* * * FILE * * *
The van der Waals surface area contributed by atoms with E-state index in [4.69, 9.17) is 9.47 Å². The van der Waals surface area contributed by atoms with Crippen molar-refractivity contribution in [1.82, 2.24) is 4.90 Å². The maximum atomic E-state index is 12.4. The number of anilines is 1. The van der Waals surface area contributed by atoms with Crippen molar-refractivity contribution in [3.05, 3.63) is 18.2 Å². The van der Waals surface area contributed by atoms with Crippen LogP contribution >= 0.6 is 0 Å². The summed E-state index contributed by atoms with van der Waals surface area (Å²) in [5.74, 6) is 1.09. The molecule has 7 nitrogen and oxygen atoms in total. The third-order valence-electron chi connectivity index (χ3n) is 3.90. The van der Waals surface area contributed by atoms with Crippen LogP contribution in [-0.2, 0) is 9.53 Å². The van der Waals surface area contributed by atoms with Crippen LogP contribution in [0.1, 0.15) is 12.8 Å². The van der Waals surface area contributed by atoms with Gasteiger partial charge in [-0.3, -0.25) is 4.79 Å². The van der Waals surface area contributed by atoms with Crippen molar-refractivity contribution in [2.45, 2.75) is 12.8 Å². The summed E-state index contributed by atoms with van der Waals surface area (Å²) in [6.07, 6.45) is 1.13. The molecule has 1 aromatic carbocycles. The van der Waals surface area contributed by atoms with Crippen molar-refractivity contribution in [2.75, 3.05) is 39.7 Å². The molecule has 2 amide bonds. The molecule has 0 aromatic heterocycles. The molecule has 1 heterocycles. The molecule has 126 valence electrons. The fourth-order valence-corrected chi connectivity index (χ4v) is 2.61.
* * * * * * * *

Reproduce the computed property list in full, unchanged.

The van der Waals surface area contributed by atoms with E-state index in [4.69, 9.17) is 9.47 Å². The van der Waals surface area contributed by atoms with Crippen molar-refractivity contribution in [1.82, 2.24) is 4.90 Å². The maximum atomic E-state index is 12.4. The number of anilines is 1. The van der Waals surface area contributed by atoms with Crippen molar-refractivity contribution in [3.05, 3.63) is 18.2 Å². The van der Waals surface area contributed by atoms with Crippen LogP contribution >= 0.6 is 0 Å². The summed E-state index contributed by atoms with van der Waals surface area (Å²) in [5.74, 6) is 1.09. The molecule has 7 nitrogen and oxygen atoms in total. The third-order valence-electron chi connectivity index (χ3n) is 3.90. The van der Waals surface area contributed by atoms with Crippen LogP contribution in [-0.2, 0) is 9.53 Å². The van der Waals surface area contributed by atoms with Crippen LogP contribution in [0.1, 0.15) is 12.8 Å². The van der Waals surface area contributed by atoms with Gasteiger partial charge in [-0.3, -0.25) is 4.79 Å². The van der Waals surface area contributed by atoms with Crippen molar-refractivity contribution in [2.45, 2.75) is 12.8 Å². The summed E-state index contributed by atoms with van der Waals surface area (Å²) in [6.07, 6.45) is 1.13. The molecule has 1 aromatic carbocycles. The van der Waals surface area contributed by atoms with Crippen molar-refractivity contribution in [2.75, 3.05) is 39.7 Å². The molecule has 2 amide bonds. The molecule has 0 aromatic heterocycles. The molecule has 1 heterocycles. The molecule has 126 valence electrons. The fourth-order valence-corrected chi connectivity index (χ4v) is 2.61.